Note: When shopping for a water dish for your ferret, avoid any with a rubber rim. While the rim prevents the dish from moving, ferrets are notorious for chewing on the rubber.
Dehydration And Ferrets
A lack of water can cause dehydration in ferrets. Symptoms include:
- Dry gums
- Excessive squinting
- Dull eyes
Dehydration can also result from diarrhea and vomiting. Chlorine in their drinking water can cause digestive issues and dehydration in ferrets.
How To Tell If Your Ferret Is Dehydrated
Pinch and pull the skin on the scruff of your ferret’s neck.
- If the skin snaps back quickly then they are probably fine and you don’t have to worry
- If the skin takes more than a few seconds to return to a normal position, then your ferret may be dehydrated. (Note: Just like us, older ferrets may have loose skin that takes longer to return to normal position).
How To Care For A Dehydrated Ferret
The first step to taking care of a dehydrated ferret is to take them to the vet. They will receive a proper diagnosis and treated with medication.
Next, ensure that your ferret is taking water and replenishing lost electrolytes. You can do this by adding a small amount of Pedialyte with water – 1-part Pedialyte to 1 part water. Ideally use unflavored Pedialyte if you can.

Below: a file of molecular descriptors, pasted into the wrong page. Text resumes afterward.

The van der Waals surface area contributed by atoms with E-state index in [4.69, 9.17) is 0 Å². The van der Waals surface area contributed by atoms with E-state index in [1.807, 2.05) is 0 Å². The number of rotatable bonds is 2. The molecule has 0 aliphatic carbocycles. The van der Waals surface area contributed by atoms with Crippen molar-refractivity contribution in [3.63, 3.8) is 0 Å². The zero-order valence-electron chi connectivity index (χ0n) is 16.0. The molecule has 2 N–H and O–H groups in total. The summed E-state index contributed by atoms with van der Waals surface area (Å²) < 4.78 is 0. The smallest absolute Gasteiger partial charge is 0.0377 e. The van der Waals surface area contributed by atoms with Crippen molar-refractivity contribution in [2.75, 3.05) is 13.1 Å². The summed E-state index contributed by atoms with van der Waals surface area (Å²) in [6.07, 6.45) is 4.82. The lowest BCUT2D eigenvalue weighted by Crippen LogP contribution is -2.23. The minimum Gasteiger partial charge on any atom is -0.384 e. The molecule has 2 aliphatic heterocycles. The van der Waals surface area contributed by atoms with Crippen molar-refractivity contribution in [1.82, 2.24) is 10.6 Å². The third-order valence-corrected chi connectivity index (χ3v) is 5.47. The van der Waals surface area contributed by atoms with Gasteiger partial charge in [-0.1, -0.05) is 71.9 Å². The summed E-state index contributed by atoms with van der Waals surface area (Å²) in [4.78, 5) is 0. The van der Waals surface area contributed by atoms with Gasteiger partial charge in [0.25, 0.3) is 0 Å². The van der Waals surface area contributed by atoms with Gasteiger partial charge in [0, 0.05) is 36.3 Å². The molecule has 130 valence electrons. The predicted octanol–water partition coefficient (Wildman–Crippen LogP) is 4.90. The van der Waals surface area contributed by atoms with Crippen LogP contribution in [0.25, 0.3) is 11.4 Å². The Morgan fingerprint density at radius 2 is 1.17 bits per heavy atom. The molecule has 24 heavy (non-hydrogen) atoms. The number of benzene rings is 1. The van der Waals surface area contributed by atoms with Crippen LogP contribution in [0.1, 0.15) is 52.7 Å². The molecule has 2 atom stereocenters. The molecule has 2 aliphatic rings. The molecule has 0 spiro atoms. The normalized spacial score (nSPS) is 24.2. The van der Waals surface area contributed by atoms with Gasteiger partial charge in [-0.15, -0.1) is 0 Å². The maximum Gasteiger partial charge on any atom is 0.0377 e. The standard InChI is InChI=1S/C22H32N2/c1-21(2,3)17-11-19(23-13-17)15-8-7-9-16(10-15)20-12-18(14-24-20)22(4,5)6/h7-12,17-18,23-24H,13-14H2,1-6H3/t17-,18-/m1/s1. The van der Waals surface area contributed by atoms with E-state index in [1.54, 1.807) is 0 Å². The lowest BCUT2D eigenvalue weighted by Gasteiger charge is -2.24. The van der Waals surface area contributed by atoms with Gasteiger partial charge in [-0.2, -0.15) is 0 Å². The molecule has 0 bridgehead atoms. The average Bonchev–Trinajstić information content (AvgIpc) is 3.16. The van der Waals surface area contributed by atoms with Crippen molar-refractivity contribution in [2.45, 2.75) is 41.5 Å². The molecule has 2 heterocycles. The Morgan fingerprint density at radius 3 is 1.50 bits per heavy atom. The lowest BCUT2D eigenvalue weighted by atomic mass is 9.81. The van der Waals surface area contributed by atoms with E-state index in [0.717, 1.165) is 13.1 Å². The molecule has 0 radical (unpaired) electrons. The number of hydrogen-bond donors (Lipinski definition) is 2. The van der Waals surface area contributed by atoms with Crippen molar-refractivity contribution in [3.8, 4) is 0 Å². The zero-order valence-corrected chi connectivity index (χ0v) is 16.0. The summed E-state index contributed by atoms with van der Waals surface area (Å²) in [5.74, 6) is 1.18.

You can also add 1-part Gatorade with 3 parts water. Add the mix to the water dish or bottle.
If your ferret doesn’t want to take the mixture, use a syringe and manually administer the electrolyte drink. Fill a small syringe with the mixture, hold your ferret with one hand, and press the mix into the ferret’s mouth.
Be careful not to force the water into the lungs.
Instead, press a small amount of the mixture on the side of the mouth, allowing the ferret to swallow comfortably at their own pace.
Have another pet? Check out these great posts about the pets you love and the water they drink